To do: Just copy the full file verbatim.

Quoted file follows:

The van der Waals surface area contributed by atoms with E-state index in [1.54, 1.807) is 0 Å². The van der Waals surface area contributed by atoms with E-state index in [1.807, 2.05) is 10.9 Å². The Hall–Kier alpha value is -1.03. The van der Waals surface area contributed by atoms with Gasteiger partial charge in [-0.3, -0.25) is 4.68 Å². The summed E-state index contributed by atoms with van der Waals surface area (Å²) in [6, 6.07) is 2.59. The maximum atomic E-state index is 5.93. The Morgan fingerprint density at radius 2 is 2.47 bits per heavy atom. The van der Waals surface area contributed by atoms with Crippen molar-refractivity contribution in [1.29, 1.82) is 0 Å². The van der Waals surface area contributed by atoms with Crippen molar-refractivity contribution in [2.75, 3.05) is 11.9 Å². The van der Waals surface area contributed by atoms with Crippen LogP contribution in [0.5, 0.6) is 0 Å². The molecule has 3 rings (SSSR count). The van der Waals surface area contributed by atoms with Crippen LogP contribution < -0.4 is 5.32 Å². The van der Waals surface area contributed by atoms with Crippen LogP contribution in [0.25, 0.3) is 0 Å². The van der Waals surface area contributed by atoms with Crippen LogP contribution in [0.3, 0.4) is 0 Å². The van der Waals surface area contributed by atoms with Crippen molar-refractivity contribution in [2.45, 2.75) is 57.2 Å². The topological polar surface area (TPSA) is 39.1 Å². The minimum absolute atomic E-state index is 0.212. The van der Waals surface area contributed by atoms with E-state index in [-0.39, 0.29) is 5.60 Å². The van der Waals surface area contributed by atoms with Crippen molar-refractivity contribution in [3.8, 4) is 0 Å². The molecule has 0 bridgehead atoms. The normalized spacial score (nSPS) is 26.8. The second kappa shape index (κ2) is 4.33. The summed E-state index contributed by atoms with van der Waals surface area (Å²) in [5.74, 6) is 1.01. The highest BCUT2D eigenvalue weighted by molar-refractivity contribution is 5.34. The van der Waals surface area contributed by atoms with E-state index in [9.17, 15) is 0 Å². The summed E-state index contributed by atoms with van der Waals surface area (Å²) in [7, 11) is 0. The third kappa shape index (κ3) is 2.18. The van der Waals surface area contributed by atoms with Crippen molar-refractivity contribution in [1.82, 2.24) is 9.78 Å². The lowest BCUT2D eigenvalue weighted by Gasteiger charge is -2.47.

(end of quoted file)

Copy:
The van der Waals surface area contributed by atoms with E-state index in [1.54, 1.807) is 0 Å². The van der Waals surface area contributed by atoms with E-state index in [1.807, 2.05) is 10.9 Å². The Hall–Kier alpha value is -1.03. The van der Waals surface area contributed by atoms with Gasteiger partial charge in [-0.3, -0.25) is 4.68 Å². The summed E-state index contributed by atoms with van der Waals surface area (Å²) in [6, 6.07) is 2.59. The maximum atomic E-state index is 5.93. The Morgan fingerprint density at radius 2 is 2.47 bits per heavy atom. The van der Waals surface area contributed by atoms with Crippen molar-refractivity contribution in [1.29, 1.82) is 0 Å². The van der Waals surface area contributed by atoms with Crippen molar-refractivity contribution in [2.75, 3.05) is 11.9 Å². The van der Waals surface area contributed by atoms with Crippen LogP contribution in [0.5, 0.6) is 0 Å². The molecule has 3 rings (SSSR count). The van der Waals surface area contributed by atoms with Crippen LogP contribution < -0.4 is 5.32 Å². The van der Waals surface area contributed by atoms with Crippen LogP contribution in [0.25, 0.3) is 0 Å². The van der Waals surface area contributed by atoms with Crippen LogP contribution in [0.3, 0.4) is 0 Å². The van der Waals surface area contributed by atoms with Crippen molar-refractivity contribution in [2.45, 2.75) is 57.2 Å². The topological polar surface area (TPSA) is 39.1 Å². The minimum absolute atomic E-state index is 0.212. The van der Waals surface area contributed by atoms with E-state index in [-0.39, 0.29) is 5.60 Å². The van der Waals surface area contributed by atoms with Crippen molar-refractivity contribution in [3.8, 4) is 0 Å². The molecule has 0 bridgehead atoms. The normalized spacial score (nSPS) is 26.8. The second kappa shape index (κ2) is 4.33. The summed E-state index contributed by atoms with van der Waals surface area (Å²) in [5.74, 6) is 1.01. The highest BCUT2D eigenvalue weighted by molar-refractivity contribution is 5.34. The van der Waals surface area contributed by atoms with E-state index in [9.17, 15) is 0 Å². The summed E-state index contributed by atoms with van der Waals surface area (Å²) in [7, 11) is 0. The third kappa shape index (κ3) is 2.18. The van der Waals surface area contributed by atoms with Crippen molar-refractivity contribution in [1.82, 2.24) is 9.78 Å². The lowest BCUT2D eigenvalue weighted by Gasteiger charge is -2.47.